The truth happens to be in the UK right now that it is extremely easy to end up on the streets, or going hungry, or just going further and further into debt. Luckily we were blessed by wages, or help, just in time. It has meant that if we didn’t have our Graduate overdrafts we’d be in deep trouble, and our multiple attempts to get out of our overdrafts have been in vain despite the lowest rents we can find, the lowest monthly food budget we can set, and attempting to limit fuel consumption.
An inspiring woman, called Jack, who seems to have attracted a bit more attention due to her blog has been talking to a number of newspapers and presenters about the difficulties of trying to survive with her young son. She has pointed out that the stereotypes of those on benefits are often widely inaccurate, she is a voice for the half a million people (and rising) dependant on food banks, and a wonderful source for truly budget-friendly meals.
Things have got better for her recently, she was given a job at her local newspaper, and offered a book deal, but these positive pieces of her life meant that her benefits were written off, which put her immediately into more difficulty than she would’ve been otherwise.
The first time that Bear and I really struggled was just before he graduated, and just after I came to end of my job contract. I had been looking for a job for a few months knowing it was coming to an end, but it was hardly a good time for graduates in the job market. At the same time Bear was desperately looking, we’d signed onto Job Seekers because we thought they might be able to give us some actual help (they didn’t really have any advice other than keep looking..), and we’d been saving as much as we could out of student loans and my meagre salary in the hopes we might make it just a couple of months. We were on pasta, porridge, the odd tin of tuna.. whatever we could get cheap and make last. We moved hoping to live a little cheaper and be more likely to find jobs outside of Scotland, but we were going month by month for a good while longer than I was comfortable with. Luckily we had wonderful support from friends and our families, because it could have been much worse.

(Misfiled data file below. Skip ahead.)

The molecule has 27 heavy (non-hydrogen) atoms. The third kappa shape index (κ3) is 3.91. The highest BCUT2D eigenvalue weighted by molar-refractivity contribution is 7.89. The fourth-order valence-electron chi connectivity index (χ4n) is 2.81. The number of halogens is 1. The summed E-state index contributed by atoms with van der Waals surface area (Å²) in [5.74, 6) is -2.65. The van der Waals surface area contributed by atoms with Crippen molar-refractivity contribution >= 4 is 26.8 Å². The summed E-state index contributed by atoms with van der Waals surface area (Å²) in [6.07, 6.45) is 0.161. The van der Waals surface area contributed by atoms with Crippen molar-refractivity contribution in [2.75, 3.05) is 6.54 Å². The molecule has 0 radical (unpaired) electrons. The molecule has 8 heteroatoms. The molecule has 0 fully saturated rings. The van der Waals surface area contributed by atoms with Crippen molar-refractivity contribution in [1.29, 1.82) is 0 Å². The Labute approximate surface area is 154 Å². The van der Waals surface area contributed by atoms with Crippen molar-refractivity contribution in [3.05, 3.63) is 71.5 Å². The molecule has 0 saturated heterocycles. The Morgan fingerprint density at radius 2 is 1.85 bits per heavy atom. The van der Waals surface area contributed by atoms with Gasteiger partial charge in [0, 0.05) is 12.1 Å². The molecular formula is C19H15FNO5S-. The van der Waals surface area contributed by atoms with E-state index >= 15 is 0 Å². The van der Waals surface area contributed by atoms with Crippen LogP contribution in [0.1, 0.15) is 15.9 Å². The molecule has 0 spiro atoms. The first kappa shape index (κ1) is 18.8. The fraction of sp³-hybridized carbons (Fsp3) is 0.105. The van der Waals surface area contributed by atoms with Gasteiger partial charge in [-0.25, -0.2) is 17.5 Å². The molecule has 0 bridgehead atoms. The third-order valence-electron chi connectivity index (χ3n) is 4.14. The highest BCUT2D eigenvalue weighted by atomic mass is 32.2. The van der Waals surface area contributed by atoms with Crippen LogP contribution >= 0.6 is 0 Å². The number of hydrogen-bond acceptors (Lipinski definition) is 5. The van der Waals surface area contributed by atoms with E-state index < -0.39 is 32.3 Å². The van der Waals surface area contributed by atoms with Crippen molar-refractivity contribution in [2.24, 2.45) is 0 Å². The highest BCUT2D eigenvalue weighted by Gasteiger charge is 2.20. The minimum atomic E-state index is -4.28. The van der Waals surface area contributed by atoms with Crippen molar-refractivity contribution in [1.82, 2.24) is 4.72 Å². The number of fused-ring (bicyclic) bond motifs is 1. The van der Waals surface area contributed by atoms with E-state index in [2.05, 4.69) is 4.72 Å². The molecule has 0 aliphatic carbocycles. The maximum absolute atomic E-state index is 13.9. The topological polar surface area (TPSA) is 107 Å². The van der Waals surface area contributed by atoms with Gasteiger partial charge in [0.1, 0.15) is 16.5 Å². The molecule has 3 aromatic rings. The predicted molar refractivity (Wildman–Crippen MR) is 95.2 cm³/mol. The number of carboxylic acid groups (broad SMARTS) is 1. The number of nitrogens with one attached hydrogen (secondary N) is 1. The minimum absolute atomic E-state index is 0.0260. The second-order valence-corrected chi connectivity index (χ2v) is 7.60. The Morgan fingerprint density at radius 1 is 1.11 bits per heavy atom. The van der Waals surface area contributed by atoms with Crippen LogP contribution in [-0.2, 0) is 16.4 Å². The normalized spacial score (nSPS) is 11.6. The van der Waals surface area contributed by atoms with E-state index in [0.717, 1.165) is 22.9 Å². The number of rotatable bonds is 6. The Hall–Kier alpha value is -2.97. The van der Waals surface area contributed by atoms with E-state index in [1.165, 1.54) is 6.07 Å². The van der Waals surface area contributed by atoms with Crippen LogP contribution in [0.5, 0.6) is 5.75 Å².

Food prices are going up, welfare is being cut, and unemployment means that it’s not easy for anyone to get a living wage right now. I wanted to attempt to stand up against the stereotypes. I went to Job Seekers, I never want to have to again, I work hard at what I do, and before I decided to take that step I worked hard at any job I thought I could do. I was not a student who thought cleaning, admin, whatever, was beneath me because I knew I had bills to pay. If I need to sell the TV to pay the bills I will. I grew up probably something like “working class” with a decent education and food on the table, and I worked hard for a good degree. I got a job the same day I graduated.
Honestly it only takes a small slip in your wages, not being able to find low-cost accommodation, your heating bills being higher one month than you expected (despite wearing two jumpers so as not to turn up the heating) perhaps in a particularly bad winter, your car breaking down, you doing a budget calculation wrong, for you to end up going hungry a couple of days in a row.
I still worry about what we don’t have in savings, how we can save and get out of the overdraft, how much heating will cost this winter, and how warm I’m going to be able to keep my newborn baby next January. I can do my best, but the truth is that for most of this country one month’s salary could make the difference between getting by comfortably, and queueing with everyone else at a Food Bank. Either way it’s scary, particularly with a child on the way.
I don’t have answers, but the education available to stop judging people is out there. Go read Jack‘s story, go take the £1 a day challenge, think about how much you spend on heat, electricity, phone, internet, rent, etc and then ask if you could pay for any of that and still feed yourself on what an equivalent person might be surviving off from benefits.
Try and show compassion, and if you find yourself buying a major luxury, think about donating something to a local Food Bank, someone just down your street might be struggling.
If you don’t know how to donate to a Food Bank searching online, asking your local church/mosque, asking a local supermarket whether they support one. There is really no excuse and it does help families survive.